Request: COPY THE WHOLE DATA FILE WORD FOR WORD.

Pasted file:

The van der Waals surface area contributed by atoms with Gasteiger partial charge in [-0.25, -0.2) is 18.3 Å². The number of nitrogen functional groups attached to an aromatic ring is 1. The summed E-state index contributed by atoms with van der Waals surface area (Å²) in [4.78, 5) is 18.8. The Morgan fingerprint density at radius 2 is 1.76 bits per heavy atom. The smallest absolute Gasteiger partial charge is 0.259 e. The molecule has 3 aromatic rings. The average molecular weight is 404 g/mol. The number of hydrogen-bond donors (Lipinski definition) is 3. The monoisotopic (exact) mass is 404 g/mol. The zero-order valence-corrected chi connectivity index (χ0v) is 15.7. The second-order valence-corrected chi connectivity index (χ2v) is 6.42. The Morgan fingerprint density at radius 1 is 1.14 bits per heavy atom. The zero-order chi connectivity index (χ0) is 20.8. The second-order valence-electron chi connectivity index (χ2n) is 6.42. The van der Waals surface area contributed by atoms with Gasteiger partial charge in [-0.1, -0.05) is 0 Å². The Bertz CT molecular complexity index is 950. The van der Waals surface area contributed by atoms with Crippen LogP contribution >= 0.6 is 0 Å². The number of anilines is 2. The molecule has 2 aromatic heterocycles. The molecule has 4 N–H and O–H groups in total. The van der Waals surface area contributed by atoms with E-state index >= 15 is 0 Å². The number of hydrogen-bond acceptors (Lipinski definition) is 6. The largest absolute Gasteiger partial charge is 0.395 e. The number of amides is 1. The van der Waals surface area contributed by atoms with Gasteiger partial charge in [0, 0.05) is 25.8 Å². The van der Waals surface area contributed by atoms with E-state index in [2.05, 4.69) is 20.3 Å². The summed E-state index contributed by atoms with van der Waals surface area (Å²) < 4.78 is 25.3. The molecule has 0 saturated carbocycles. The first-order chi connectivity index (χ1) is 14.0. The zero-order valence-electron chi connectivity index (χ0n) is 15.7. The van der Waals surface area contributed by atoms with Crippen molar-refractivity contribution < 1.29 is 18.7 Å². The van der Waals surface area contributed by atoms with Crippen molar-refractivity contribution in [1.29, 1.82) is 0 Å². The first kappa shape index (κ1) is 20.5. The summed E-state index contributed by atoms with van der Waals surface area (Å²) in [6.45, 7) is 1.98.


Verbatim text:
The van der Waals surface area contributed by atoms with Gasteiger partial charge in [-0.25, -0.2) is 18.3 Å². The number of nitrogen functional groups attached to an aromatic ring is 1. The summed E-state index contributed by atoms with van der Waals surface area (Å²) in [4.78, 5) is 18.8. The Morgan fingerprint density at radius 2 is 1.76 bits per heavy atom. The smallest absolute Gasteiger partial charge is 0.259 e. The molecule has 3 aromatic rings. The average molecular weight is 404 g/mol. The number of hydrogen-bond donors (Lipinski definition) is 3. The monoisotopic (exact) mass is 404 g/mol. The zero-order valence-corrected chi connectivity index (χ0v) is 15.7. The second-order valence-corrected chi connectivity index (χ2v) is 6.42. The Morgan fingerprint density at radius 1 is 1.14 bits per heavy atom. The zero-order chi connectivity index (χ0) is 20.8. The second-order valence-electron chi connectivity index (χ2n) is 6.42. The van der Waals surface area contributed by atoms with Gasteiger partial charge in [-0.1, -0.05) is 0 Å². The Bertz CT molecular complexity index is 950. The van der Waals surface area contributed by atoms with Crippen LogP contribution >= 0.6 is 0 Å². The number of anilines is 2. The molecule has 2 aromatic heterocycles. The molecule has 4 N–H and O–H groups in total. The van der Waals surface area contributed by atoms with E-state index >= 15 is 0 Å². The number of hydrogen-bond acceptors (Lipinski definition) is 6. The largest absolute Gasteiger partial charge is 0.395 e. The number of amides is 1. The van der Waals surface area contributed by atoms with Gasteiger partial charge in [0, 0.05) is 25.8 Å². The van der Waals surface area contributed by atoms with E-state index in [2.05, 4.69) is 20.3 Å². The summed E-state index contributed by atoms with van der Waals surface area (Å²) < 4.78 is 25.3. The molecule has 0 saturated carbocycles. The first-order chi connectivity index (χ1) is 14.0. The zero-order valence-electron chi connectivity index (χ0n) is 15.7. The van der Waals surface area contributed by atoms with Crippen molar-refractivity contribution < 1.29 is 18.7 Å². The van der Waals surface area contributed by atoms with Crippen molar-refractivity contribution in [1.29, 1.82) is 0 Å². The first kappa shape index (κ1) is 20.5. The summed E-state index contributed by atoms with van der Waals surface area (Å²) in [6.45, 7) is 1.98.